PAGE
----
The plan, which will see 35 streets in the heart of the city sealed off and redeveloped, has sparked anger among locals and civil liberty groups. While the duke's company, Grosvenor Estates, insists the £750m redevlopment programme will transform the area before Liverpool becomes European Capital of Culture in 2008, his critics say the plans are an attempt to gentrify the city centre and smack of snobbery.
Despite such objections, the duke's plans are already well advanced. Grosvenor Estates recently secured from the city council a 250-year lease on an area that stretches from the Paradise shopping district to the Pierhead on the Mersey. The company intends to spend £100m on the compulsory purchase of all the buildings in the area. It will then create in their place a new shopping centre and a village of 350 modern flats, penthouses and town houses.
The city council says the regular police and other emergency services will be allowed access but the duke's sheriffs will 'maintain standards'. They will have the power to block off roads and prevent undesirables using facilities such as pubs and shops in the area. Vagrants, skateboarders, unruly gangs of youths and demonstrators can all expect to be turned away at its entrances.
Civil rights charity Liberty is outraged and has instructed lawyers to find a way to mount a legal challenge. A petition with 150,000 has also been collected calling for Quiggins, the world's biggest Beatlemania flea market, to be protected from demolition.
The city council supports the project, which it describes as the biggest of its type in Europe. It sees it as a vital component in the city's regeneration and says it could create 4,000 jobs. While big retailers have committed to the scheme, it will mean the end for Quiggins, an emporium of 45 small businesses and a mecca for Beatles's fans.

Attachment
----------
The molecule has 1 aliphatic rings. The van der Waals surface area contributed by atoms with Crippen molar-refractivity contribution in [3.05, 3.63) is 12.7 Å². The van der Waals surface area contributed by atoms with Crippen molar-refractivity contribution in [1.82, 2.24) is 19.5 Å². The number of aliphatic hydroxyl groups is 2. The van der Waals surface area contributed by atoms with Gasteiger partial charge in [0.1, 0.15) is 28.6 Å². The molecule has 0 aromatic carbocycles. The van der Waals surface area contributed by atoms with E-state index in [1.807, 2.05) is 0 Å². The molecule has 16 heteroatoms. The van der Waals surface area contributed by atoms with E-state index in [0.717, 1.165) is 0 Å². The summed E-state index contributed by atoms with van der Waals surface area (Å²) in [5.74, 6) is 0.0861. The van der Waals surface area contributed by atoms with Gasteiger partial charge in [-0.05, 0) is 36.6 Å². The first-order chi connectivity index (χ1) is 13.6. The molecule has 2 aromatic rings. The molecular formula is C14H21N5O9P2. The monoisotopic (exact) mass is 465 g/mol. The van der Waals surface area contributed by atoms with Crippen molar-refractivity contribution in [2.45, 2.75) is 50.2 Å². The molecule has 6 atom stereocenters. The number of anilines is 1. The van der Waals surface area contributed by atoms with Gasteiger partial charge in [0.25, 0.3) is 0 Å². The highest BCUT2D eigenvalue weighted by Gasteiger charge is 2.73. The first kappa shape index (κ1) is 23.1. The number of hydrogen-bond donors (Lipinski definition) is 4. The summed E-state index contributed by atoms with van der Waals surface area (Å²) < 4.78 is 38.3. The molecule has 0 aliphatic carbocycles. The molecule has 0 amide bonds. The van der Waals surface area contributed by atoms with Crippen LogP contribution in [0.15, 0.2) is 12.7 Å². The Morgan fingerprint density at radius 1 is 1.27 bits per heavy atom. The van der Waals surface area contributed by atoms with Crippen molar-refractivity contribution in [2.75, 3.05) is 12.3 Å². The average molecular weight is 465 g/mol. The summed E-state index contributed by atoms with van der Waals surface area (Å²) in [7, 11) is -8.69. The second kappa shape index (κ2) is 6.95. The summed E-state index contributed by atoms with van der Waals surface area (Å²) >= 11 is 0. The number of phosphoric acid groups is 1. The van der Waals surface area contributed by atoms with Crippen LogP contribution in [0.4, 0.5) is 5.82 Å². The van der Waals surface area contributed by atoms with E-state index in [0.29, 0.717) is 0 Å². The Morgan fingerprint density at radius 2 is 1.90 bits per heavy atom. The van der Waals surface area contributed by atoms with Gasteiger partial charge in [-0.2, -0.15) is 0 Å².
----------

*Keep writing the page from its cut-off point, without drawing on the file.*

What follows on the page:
Planning permission has already been granted for the scheme but deputy prime minister John Prescott is expected to make a final decision early next year.
In response, the following letter was submitted to the Sunday Times by Grosvenor:
The Editor, Sunday Times
Your article about Grosvenor's development in Liverpool (ST 30 November) was not only inaccurate - it missed the point.
There will be no 'gates', no 'ringfencing', no 'sheriffs', not even any 'entrances'.
Grosvenor and other investors will be remaking some streets and public spaces - that will remain open to everyone, 24 hours a day - and managed, lit, maintained and cleaned entirely at private sector expense. This will free-up public expenditure for places where it is most needed, where there is no prospect of private funding.
The approach is similar to the Business Improvement Districts (BID's) being tried elsewhere in Liverpool City Centre, in Central London and in several other places. It is all about raising private money to make our town and city centres more attractive - to encourage people back into them, to live, shop, work, etc; to fight-off competition from out-of-town centres. People visit clean and properly managed shopping centres; and town centres on the Continent and elsewhere. They want similar standards in their own city centre.
Private companies recognise this and are willing to contribute, in order to improve their businesses and investments.
There is huge public support for the Grosvenor project.
8 December 2003